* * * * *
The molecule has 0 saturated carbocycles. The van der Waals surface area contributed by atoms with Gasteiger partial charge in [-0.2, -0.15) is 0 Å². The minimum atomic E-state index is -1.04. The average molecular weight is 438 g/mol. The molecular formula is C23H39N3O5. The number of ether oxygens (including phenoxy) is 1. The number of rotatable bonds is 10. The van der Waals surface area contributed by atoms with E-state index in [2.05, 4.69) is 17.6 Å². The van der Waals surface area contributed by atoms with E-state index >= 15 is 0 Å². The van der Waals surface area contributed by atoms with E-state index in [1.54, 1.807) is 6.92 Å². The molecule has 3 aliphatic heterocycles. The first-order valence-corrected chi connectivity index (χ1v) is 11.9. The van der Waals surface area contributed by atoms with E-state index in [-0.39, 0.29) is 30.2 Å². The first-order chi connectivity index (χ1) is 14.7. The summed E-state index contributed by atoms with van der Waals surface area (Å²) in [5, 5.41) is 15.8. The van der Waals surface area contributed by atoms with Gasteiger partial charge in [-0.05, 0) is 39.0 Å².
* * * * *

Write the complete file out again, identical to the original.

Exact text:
The molecule has 0 saturated carbocycles. The van der Waals surface area contributed by atoms with Gasteiger partial charge in [-0.2, -0.15) is 0 Å². The minimum atomic E-state index is -1.04. The average molecular weight is 438 g/mol. The molecular formula is C23H39N3O5. The number of ether oxygens (including phenoxy) is 1. The number of rotatable bonds is 10. The van der Waals surface area contributed by atoms with E-state index in [2.05, 4.69) is 17.6 Å². The van der Waals surface area contributed by atoms with E-state index >= 15 is 0 Å². The van der Waals surface area contributed by atoms with E-state index in [1.54, 1.807) is 6.92 Å². The molecule has 3 aliphatic heterocycles. The first-order valence-corrected chi connectivity index (χ1v) is 11.9. The van der Waals surface area contributed by atoms with E-state index in [-0.39, 0.29) is 30.2 Å². The first-order chi connectivity index (χ1) is 14.7. The summed E-state index contributed by atoms with van der Waals surface area (Å²) in [5, 5.41) is 15.8. The van der Waals surface area contributed by atoms with Gasteiger partial charge in [-0.05, 0) is 39.0 Å².